As needed, these bruisers in the Sweet 16 will bump, grind and even deftly score
If there was a recurring on-court theme during the first week of the NCAA tournament, it was this: Muscle matters. With that in mind, here are seven Sweet 16 entries whose physical power will make them formidable foes in this week's regionals.
Thanks to 6'8" shot blockers Jeremy McNeil and Hakim Warrick, who anchor the back line of a 2-3 zone, other Orange defenders can be more adventurous. That helped Syracuse beat Oklahoma State 68-56 after falling behind early 25-8.
The Irish trot out 6'10", 240-pound freshman forward Torin Francis, whose inside presence has opened things up for the team's outside shooters, giving them such good looks that they hit 11 of 16 three-pointers in the first half of a 68-60 second-round victory over Illinois.
The Longhorns' 6'8", 235-pound center James Thomas is to the rebound what point guard T.J. Ford is to the assist. Thomas pulled down 12 boards in Sunday's 77-67 defeat of Purdue. The 5'10" Ford can pick a few himself: He grabbed nine rebounds against the Boilermakers.
Few teams deploy beef better, and the Panthers, with 6'6", 265-pound center Ontario Lett, have brains to go with brawn. "They have so many big bodies, and they know how to use them," said Wagner coach Dereck Whittenburg after Pitt hammered his team 87-61 in the first round. Lett is bookended by 6'4" Jaron Brown (20 points in the 74-52 win over Indiana on Sunday) and 6'9" Donatas Zavackas; imposing reserves include 6'7" Chevon Troutman and 6'10" Toree Morris.
The Sooners' infirm guards—Hollis Price is suffering from a strained groin, and Ebi Ere has a broken bone in his left wrist—got a lift last week from a freshman center, 6'8", 260-pound Kevin Bookout, as they hobbled around the perimeter, hunting shots. Bookout muscles his way close enough to the basket to have been the Big 12's most accurate shooter (57.1%), In Oklahoma's 74-65 win over Cal on Saturday he nimbly dropped in nine of 11 from the field and scored 22 points.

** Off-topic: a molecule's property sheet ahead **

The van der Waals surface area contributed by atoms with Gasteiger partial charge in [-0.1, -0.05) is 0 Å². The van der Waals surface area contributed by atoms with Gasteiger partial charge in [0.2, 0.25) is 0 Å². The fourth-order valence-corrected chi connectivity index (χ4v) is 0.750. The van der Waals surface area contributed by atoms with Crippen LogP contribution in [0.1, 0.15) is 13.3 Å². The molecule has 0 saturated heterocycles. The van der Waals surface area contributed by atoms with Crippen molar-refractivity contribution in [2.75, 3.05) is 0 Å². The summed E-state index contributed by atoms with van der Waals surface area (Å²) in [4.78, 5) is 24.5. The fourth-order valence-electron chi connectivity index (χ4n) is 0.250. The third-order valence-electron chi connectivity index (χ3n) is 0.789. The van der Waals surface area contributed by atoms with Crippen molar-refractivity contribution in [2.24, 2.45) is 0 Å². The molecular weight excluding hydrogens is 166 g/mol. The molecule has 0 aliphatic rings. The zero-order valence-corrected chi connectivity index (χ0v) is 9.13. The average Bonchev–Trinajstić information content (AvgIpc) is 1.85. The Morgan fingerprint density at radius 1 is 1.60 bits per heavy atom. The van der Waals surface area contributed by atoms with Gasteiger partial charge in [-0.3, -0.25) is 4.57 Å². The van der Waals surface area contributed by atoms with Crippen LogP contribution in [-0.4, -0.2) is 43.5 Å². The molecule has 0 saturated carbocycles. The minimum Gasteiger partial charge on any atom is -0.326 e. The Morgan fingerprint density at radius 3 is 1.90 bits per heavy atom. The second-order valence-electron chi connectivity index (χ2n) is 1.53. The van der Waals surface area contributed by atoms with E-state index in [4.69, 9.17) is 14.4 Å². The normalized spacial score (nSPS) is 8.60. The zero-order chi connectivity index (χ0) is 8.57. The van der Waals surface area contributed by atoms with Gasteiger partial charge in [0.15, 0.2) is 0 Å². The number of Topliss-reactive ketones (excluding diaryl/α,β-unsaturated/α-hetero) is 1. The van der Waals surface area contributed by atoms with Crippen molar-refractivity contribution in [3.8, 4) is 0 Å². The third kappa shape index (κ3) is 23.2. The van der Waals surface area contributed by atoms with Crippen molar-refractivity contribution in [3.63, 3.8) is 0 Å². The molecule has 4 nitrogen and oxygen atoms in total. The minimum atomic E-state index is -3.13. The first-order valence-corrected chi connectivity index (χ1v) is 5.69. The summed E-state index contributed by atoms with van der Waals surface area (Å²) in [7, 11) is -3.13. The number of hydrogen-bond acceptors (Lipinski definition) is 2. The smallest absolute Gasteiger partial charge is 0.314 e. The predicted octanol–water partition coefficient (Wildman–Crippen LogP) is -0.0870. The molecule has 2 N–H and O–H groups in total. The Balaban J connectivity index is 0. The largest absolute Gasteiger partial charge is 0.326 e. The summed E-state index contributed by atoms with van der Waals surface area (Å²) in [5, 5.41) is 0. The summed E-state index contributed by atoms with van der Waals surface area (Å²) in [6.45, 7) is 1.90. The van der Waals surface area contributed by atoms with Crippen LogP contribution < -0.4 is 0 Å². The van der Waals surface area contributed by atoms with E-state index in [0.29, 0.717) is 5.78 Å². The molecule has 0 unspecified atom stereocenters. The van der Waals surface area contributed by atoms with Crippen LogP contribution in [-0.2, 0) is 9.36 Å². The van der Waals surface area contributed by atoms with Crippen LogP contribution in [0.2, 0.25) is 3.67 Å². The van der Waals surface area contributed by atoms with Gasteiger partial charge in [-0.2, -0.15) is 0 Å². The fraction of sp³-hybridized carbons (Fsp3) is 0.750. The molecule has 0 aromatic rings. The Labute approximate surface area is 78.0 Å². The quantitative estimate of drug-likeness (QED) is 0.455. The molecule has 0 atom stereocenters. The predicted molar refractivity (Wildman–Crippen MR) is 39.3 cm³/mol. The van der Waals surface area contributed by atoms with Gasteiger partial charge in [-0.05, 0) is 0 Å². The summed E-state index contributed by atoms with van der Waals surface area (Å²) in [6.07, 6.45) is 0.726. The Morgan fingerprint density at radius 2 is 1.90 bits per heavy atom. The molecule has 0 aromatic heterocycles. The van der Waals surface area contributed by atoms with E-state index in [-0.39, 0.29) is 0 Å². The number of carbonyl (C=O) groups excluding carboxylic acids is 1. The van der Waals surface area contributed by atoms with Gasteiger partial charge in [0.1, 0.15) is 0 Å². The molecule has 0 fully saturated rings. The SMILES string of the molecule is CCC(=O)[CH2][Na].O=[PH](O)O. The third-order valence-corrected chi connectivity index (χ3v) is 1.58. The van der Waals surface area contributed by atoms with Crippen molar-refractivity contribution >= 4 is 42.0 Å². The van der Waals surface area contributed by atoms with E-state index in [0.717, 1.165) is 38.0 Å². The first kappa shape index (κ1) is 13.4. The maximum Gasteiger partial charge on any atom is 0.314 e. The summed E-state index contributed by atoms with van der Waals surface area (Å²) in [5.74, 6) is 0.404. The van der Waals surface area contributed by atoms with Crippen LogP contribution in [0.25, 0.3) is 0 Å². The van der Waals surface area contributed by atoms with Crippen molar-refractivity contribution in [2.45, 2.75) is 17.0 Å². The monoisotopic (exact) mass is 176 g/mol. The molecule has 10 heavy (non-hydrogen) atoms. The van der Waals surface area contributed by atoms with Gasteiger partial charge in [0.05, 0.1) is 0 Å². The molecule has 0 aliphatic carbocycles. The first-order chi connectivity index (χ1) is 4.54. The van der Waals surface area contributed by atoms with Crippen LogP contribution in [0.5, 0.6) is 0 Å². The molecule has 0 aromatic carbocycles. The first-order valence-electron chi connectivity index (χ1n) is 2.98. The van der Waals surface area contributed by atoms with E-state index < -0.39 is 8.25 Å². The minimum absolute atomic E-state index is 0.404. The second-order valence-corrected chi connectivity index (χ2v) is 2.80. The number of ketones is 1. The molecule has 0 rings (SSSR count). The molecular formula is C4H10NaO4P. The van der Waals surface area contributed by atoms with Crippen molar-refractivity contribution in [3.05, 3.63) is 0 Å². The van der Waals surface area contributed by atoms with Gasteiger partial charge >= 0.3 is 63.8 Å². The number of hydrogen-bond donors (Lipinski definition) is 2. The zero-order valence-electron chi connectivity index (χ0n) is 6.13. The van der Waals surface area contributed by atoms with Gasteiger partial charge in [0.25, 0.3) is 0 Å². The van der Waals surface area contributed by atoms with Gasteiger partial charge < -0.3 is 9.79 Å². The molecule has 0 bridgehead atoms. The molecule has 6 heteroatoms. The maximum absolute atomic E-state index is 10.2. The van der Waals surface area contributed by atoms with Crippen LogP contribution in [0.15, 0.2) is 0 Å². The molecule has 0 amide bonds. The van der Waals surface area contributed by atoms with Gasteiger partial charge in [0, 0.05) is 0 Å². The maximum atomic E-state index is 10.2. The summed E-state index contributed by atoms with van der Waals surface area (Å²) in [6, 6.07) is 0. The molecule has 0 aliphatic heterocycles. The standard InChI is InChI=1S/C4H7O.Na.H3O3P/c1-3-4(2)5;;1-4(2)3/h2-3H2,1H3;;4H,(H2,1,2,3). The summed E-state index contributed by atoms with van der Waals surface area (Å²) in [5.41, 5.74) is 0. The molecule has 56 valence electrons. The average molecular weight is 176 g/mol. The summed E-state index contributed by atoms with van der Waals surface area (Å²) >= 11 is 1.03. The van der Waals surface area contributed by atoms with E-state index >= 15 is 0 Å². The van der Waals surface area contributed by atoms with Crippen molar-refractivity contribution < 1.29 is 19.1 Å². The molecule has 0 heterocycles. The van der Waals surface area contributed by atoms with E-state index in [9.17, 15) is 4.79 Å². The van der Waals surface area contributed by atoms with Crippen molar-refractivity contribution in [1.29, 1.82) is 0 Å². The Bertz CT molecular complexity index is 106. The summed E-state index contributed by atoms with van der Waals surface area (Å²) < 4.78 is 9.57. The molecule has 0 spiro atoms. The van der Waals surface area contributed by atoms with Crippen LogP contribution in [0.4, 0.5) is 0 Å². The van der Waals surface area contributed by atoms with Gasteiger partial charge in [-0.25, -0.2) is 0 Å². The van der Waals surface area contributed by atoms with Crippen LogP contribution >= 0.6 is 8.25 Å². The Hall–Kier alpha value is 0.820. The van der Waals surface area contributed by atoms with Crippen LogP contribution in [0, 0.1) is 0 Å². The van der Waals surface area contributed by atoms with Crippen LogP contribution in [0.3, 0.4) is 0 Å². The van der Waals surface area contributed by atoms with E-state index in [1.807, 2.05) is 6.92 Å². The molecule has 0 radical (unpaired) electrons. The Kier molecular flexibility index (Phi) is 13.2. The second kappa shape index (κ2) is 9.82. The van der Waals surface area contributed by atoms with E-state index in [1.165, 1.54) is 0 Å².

The Spartans rotate three 6'10" wide bodies (most notably 240-pound freshman Erazem Lorbek) through their lineup, as well as senior Aloysius Anagonye, a 6'8", 260-pound holdover from the 2000 title team. All know when their bruising style has softened up opponents. "They start running a little slower, or they're breathing harder, or their legs aren't planted quite as hard," says Anagonye. "As soon as one of us notices it, he'll say, 'So-and-so is beat. Let's go right at him.' "
The day before the tournament opened, coach Jim Calhoun touted the clean defense of his center, 6'9", 252-pound Emeka Okafor. "He always goes straight up!" Calhoun said, pointing to a picture in the Huskies' media guide of an impeccably vertical Okafor returning a shot to sender. The nation's leading shot blocker (4.7 per game), Okafor rejected seven BYU field goal attempts in the first round. Two days later he boosted the Huskies past Stanford by grabbing six offensive rebounds.